RR Build Status

RR (Double Ruby) is a test double framework that features a rich selection of double techniques and a terse syntax.

To get started, install RR from the command prompt:

gem install rr

What is a test double?

A test double is a generalization of something that replaces a real object to make it easier to test another object. It's like a stunt double for tests. The following are test doubles:

  • Mocks
  • Stubs
  • Fakes
  • Spies
  • Proxies

Learn more: http://xunitpatterns.com/Test%20Double.html

Currently RR implements mocks, stubs, proxies, and spies. Fakes usually require custom code, so it is beyond the scope of RR.

Using RR with your test framework


class Test::Unit::TestCase
  include RR::Adapters::TestUnit


RR actually has two adapters, one for the newest version of RSpec (2) and another for the older version (1). Currently RSpec targets RR's RSpec-1 adapter and so until this is fixed you will need to specify the RSpec-2 adapter:

RSpec.configure do |config|

MiniTest / MiniSpec

class MiniTest::Unit::TestCase
  include RR::Adapters::MiniTest

Syntax between RR and other double/mock frameworks

Terse syntax

One of the goals of RR is to make doubles more scannable. This is accomplished by making the double declaration look as much as the actual method invocation as possible. Here is RR compared to other mock frameworks:

# Flexmock
# RSpec
# Mocha
User.expects(:find).with('42').returns { jane }
# rspec-mocks (using return value blocks)
User.should_receive(:find).with('42') { jane }
# RR
mock(User).find('42') { jane }

Double injections (aka partial mocking)

RR utilizes a technique known as "double injection".

my_object = MyClass.new

Compare this with doing a mock in Mocha:

my_mocked_object = mock()

Pure mock objects

If you wish to use objects for the sole purpose of being a mock, you can do so by creating an empty object:

mock(my_mock_object = Object.new).hello

However as a shortcut you can also use #mock!:

# Create a new mock object with an empty #hello method, then retrieve that mock
# object via the #subject method
my_mock_object = mock!.hello.subject

No #should_receive or #expects method

RR uses #method_missing to set your method expectation. This means you do not need to use a method such as #should_receive or #expects.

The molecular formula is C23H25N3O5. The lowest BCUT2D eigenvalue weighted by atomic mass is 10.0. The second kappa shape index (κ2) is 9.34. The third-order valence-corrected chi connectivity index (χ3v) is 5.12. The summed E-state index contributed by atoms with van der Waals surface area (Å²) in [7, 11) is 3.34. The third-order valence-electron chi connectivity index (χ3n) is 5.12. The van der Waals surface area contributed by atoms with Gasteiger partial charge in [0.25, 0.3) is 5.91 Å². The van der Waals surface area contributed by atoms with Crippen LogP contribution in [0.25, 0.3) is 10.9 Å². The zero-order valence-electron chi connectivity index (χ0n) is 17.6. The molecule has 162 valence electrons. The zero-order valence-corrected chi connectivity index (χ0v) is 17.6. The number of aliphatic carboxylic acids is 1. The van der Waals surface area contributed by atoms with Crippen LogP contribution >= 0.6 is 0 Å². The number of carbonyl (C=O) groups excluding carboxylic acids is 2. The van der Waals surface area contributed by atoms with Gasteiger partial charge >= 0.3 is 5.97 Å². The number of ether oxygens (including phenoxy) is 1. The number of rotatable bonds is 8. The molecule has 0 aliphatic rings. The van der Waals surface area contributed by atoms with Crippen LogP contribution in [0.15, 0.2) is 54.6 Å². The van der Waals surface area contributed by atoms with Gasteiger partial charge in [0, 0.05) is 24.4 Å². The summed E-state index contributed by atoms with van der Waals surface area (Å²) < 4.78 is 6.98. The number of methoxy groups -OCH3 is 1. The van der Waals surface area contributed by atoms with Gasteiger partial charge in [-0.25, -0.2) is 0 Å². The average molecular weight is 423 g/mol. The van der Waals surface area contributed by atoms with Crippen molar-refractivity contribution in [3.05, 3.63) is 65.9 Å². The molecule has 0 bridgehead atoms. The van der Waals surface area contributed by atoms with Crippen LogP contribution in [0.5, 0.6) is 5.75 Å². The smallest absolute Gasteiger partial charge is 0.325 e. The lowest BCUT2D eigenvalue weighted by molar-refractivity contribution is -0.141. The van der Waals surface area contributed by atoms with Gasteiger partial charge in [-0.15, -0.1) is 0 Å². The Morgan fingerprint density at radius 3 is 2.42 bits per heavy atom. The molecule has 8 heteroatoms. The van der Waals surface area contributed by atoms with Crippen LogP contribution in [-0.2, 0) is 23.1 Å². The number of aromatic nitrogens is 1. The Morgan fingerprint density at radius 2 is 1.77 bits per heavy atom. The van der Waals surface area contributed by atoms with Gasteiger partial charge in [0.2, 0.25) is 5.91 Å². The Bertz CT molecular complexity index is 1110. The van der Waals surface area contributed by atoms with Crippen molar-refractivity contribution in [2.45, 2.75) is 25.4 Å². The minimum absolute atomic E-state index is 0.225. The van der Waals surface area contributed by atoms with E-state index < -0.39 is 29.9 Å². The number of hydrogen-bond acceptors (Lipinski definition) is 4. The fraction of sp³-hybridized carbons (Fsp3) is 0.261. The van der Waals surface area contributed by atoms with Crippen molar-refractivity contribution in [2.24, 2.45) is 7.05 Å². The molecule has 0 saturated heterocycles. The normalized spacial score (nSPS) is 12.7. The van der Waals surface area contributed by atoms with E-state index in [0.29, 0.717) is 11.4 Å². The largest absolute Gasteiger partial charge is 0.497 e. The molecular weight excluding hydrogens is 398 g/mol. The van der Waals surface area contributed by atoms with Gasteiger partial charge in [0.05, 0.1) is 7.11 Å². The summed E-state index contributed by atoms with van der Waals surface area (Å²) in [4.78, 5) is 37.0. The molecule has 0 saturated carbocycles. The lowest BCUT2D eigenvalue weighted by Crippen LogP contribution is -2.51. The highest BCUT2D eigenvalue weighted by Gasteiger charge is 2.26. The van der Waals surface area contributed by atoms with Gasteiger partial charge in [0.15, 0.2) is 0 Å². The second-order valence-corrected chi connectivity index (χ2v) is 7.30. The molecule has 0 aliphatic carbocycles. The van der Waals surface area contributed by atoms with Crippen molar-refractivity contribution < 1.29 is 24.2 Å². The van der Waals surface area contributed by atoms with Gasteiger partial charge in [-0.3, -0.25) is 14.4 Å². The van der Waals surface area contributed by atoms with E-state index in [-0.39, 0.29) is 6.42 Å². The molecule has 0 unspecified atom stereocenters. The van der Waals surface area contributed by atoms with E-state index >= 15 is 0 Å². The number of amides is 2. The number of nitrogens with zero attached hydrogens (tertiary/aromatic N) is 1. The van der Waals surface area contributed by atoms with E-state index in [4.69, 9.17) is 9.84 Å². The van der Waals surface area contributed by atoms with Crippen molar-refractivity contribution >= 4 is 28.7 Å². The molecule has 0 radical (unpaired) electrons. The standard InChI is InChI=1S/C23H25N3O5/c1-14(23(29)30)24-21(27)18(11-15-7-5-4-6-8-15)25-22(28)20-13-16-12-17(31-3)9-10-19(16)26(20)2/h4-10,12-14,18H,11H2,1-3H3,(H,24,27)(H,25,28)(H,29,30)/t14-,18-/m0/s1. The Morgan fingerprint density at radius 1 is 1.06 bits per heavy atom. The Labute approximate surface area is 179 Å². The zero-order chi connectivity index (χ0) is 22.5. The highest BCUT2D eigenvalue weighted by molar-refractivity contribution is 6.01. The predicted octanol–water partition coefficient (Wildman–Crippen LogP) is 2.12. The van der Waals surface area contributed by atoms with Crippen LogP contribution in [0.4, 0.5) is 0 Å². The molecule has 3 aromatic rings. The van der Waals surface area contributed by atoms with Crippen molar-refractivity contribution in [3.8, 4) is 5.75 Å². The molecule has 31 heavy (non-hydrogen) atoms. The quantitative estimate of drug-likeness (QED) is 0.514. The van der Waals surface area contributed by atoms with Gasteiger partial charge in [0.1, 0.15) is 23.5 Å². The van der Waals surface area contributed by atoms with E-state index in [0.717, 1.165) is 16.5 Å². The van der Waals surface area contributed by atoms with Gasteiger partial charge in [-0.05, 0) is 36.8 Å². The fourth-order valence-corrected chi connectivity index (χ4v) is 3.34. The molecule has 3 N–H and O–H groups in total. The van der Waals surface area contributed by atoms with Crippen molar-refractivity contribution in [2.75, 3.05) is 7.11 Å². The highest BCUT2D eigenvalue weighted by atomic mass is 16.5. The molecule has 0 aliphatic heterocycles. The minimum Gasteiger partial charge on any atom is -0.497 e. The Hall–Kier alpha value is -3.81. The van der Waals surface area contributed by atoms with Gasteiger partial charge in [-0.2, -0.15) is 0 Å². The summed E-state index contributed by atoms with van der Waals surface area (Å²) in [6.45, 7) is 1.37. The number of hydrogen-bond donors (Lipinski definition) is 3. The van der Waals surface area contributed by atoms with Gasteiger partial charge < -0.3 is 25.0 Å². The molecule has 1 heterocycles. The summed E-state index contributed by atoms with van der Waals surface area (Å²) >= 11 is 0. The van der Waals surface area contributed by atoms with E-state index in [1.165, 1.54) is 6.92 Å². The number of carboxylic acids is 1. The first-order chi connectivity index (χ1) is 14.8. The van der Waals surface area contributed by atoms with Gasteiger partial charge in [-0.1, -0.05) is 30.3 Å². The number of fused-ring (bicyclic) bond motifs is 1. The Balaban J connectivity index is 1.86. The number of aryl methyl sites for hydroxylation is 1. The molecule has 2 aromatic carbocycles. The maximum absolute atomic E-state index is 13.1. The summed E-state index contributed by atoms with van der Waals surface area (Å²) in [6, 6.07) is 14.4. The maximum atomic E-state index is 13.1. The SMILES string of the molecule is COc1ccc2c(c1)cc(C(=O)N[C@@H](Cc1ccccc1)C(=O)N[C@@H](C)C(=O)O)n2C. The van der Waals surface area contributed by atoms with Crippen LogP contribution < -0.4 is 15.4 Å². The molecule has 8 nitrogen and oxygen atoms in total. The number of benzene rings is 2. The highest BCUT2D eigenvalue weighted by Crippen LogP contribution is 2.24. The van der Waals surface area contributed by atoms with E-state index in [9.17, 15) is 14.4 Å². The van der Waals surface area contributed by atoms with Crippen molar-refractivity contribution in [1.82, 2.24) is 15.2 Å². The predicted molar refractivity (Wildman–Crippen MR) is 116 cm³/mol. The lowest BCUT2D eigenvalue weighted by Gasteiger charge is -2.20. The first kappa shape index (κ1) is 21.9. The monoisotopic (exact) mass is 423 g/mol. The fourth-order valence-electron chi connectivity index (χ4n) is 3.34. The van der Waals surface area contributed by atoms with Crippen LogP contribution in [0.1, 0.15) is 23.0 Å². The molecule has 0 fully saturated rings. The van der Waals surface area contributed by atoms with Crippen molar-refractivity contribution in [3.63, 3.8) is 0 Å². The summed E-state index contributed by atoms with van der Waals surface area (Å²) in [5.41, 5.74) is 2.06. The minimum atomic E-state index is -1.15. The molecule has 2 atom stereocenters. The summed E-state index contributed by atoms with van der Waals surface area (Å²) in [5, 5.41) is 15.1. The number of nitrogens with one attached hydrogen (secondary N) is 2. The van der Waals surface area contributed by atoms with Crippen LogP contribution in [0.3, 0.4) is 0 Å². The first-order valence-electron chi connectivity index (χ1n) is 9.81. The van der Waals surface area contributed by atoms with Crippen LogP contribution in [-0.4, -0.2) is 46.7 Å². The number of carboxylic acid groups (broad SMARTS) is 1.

# In Mocha, #expects sets the #hello method expectation:
# Using rspec-mocks, #should_receive sets the #hello method expectation:
# And here's how you say it using RR:

#with method call is not necessary

The fact that RR uses #method_missing also makes using the #with method unnecessary in most circumstances to set the argument expectation itself (although you can still use it if you want):

# Mocha
my_object.expects(:hello).with('bob', 'jane')
# rspec-mocks
my_object.should_receive(:hello).with('bob', 'jane')
# RR
mock(my_object).hello('bob', 'jane')
mock(my_object).hello.with('bob', 'jane')  # same thing, just more verbose

Using a block to set the return value

RR supports using a block to set the return value as opposed to a specific method call (although again, you can use #returns if you like):

# Mocha
my_object.expects(:hello).with('bob', 'jane').returns('Hello Bob and Jane')
# rspec-mocks
my_object.should_receive(:hello).with('bob', 'jane') { 'Hello Bob and Jane' }
my_object.should_receive(:hello).with('bob', 'jane').and_return('Hello Bob and Jane')  # same thing, just more verbose
# RR
mock(my_object).hello('bob', 'jane') { 'Hello Bob and Jane' }
mock(my_object).hello('bob', 'jane').returns('Hello Bob and Jane')  # same thing, just more verbose

Using RR

To create a double on an object, you can use the following methods:

  • #mock / #mock!
  • #stub / #stub!
  • #dont_allow / #dont_allow!
  • #proxy / #proxy!
  • #instance_of / #instance_of!

These methods are composable. #mock, #stub, and #dont_allow can be used by themselves and are mutually exclusive. #proxy and #instance_of must be chained with #mock or #stub. You can also chain #proxy and #instance_of together.

The ! (bang) version of these methods causes the subject object of the Double to be instantiated.


#mock replaces the method on the object with an expectation and implementation. The expectations are a mock will be called with certain arguments a certain number of times (the default is once). You can also set the return value of the method invocation.